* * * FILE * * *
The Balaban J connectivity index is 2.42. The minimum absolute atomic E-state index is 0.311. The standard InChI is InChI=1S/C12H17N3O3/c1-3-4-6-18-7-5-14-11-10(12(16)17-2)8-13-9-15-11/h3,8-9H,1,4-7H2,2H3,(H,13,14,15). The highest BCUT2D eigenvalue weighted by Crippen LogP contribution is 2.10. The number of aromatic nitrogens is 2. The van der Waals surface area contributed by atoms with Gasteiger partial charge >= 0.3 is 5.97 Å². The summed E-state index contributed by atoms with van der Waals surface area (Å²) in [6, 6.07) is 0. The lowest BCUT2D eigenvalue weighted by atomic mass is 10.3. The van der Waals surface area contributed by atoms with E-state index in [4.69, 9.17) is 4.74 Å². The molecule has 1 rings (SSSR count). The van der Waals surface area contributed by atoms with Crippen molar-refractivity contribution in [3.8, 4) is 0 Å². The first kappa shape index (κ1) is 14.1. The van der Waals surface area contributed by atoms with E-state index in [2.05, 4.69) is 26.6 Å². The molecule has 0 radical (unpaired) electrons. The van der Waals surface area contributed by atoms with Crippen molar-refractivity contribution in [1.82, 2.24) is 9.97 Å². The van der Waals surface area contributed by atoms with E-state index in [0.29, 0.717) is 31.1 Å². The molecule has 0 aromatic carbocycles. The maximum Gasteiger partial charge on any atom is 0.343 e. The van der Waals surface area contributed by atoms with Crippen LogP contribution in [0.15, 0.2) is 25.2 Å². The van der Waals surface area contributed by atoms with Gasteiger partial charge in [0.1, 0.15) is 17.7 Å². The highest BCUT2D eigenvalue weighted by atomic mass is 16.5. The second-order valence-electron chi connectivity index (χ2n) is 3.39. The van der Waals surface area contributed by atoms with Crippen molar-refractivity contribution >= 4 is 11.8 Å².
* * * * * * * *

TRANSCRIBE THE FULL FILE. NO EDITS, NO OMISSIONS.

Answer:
The Balaban J connectivity index is 2.42. The minimum absolute atomic E-state index is 0.311. The standard InChI is InChI=1S/C12H17N3O3/c1-3-4-6-18-7-5-14-11-10(12(16)17-2)8-13-9-15-11/h3,8-9H,1,4-7H2,2H3,(H,13,14,15). The highest BCUT2D eigenvalue weighted by Crippen LogP contribution is 2.10. The number of aromatic nitrogens is 2. The van der Waals surface area contributed by atoms with Gasteiger partial charge >= 0.3 is 5.97 Å². The summed E-state index contributed by atoms with van der Waals surface area (Å²) in [6, 6.07) is 0. The lowest BCUT2D eigenvalue weighted by atomic mass is 10.3. The van der Waals surface area contributed by atoms with E-state index in [4.69, 9.17) is 4.74 Å². The molecule has 1 rings (SSSR count). The van der Waals surface area contributed by atoms with Crippen molar-refractivity contribution in [3.8, 4) is 0 Å². The first kappa shape index (κ1) is 14.1. The van der Waals surface area contributed by atoms with E-state index in [2.05, 4.69) is 26.6 Å². The molecule has 0 radical (unpaired) electrons. The van der Waals surface area contributed by atoms with Crippen molar-refractivity contribution in [1.82, 2.24) is 9.97 Å². The van der Waals surface area contributed by atoms with E-state index in [0.29, 0.717) is 31.1 Å². The molecule has 0 aromatic carbocycles. The maximum Gasteiger partial charge on any atom is 0.343 e. The van der Waals surface area contributed by atoms with Crippen LogP contribution in [0.15, 0.2) is 25.2 Å². The van der Waals surface area contributed by atoms with Gasteiger partial charge in [0.1, 0.15) is 17.7 Å². The highest BCUT2D eigenvalue weighted by atomic mass is 16.5. The second-order valence-electron chi connectivity index (χ2n) is 3.39. The van der Waals surface area contributed by atoms with Crippen molar-refractivity contribution >= 4 is 11.8 Å².